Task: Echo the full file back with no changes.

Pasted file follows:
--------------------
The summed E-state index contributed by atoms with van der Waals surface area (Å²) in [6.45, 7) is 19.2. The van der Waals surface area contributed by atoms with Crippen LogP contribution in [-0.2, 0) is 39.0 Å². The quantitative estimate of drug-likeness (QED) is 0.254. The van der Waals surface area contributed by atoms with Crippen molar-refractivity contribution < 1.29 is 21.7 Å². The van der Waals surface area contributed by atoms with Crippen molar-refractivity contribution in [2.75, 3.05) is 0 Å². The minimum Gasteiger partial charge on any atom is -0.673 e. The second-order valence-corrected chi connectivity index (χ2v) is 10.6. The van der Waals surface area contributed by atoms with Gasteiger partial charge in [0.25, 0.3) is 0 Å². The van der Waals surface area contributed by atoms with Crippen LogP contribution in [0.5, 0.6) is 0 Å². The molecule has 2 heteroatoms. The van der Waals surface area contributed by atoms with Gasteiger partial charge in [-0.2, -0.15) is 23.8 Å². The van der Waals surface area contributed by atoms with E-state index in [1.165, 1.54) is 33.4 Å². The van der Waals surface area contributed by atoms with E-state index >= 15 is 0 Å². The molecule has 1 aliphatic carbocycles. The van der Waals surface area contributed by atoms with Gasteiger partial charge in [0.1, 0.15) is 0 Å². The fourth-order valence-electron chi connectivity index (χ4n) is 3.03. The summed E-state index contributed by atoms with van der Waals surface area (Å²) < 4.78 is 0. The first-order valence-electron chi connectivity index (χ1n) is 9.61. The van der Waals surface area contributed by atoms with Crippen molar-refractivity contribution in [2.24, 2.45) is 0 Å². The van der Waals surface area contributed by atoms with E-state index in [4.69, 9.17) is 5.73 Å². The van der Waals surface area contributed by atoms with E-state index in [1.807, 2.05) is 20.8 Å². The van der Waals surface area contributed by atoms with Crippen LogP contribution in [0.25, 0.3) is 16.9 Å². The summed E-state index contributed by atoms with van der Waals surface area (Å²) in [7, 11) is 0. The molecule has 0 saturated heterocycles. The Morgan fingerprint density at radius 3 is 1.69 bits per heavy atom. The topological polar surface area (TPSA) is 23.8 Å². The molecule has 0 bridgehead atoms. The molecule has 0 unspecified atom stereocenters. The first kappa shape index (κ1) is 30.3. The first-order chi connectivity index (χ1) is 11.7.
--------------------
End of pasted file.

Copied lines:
The summed E-state index contributed by atoms with van der Waals surface area (Å²) in [6.45, 7) is 19.2. The van der Waals surface area contributed by atoms with Crippen LogP contribution in [-0.2, 0) is 39.0 Å². The quantitative estimate of drug-likeness (QED) is 0.254. The van der Waals surface area contributed by atoms with Crippen molar-refractivity contribution < 1.29 is 21.7 Å². The van der Waals surface area contributed by atoms with Crippen molar-refractivity contribution in [2.75, 3.05) is 0 Å². The minimum Gasteiger partial charge on any atom is -0.673 e. The second-order valence-corrected chi connectivity index (χ2v) is 10.6. The van der Waals surface area contributed by atoms with Gasteiger partial charge in [0.25, 0.3) is 0 Å². The van der Waals surface area contributed by atoms with Crippen LogP contribution in [0.5, 0.6) is 0 Å². The molecule has 2 heteroatoms. The van der Waals surface area contributed by atoms with Gasteiger partial charge in [-0.2, -0.15) is 23.8 Å². The van der Waals surface area contributed by atoms with E-state index in [1.165, 1.54) is 33.4 Å². The van der Waals surface area contributed by atoms with E-state index >= 15 is 0 Å². The molecule has 1 aliphatic carbocycles. The van der Waals surface area contributed by atoms with Gasteiger partial charge in [0.1, 0.15) is 0 Å². The fourth-order valence-electron chi connectivity index (χ4n) is 3.03. The summed E-state index contributed by atoms with van der Waals surface area (Å²) < 4.78 is 0. The first-order valence-electron chi connectivity index (χ1n) is 9.61. The van der Waals surface area contributed by atoms with Crippen molar-refractivity contribution in [2.24, 2.45) is 0 Å². The van der Waals surface area contributed by atoms with E-state index in [4.69, 9.17) is 5.73 Å². The van der Waals surface area contributed by atoms with E-state index in [1.807, 2.05) is 20.8 Å². The van der Waals surface area contributed by atoms with Crippen LogP contribution in [0.25, 0.3) is 16.9 Å². The summed E-state index contributed by atoms with van der Waals surface area (Å²) in [7, 11) is 0. The molecule has 0 saturated heterocycles. The Morgan fingerprint density at radius 3 is 1.69 bits per heavy atom. The topological polar surface area (TPSA) is 23.8 Å². The molecule has 0 bridgehead atoms. The molecule has 0 unspecified atom stereocenters. The first kappa shape index (κ1) is 30.3. The first-order chi connectivity index (χ1) is 11.7.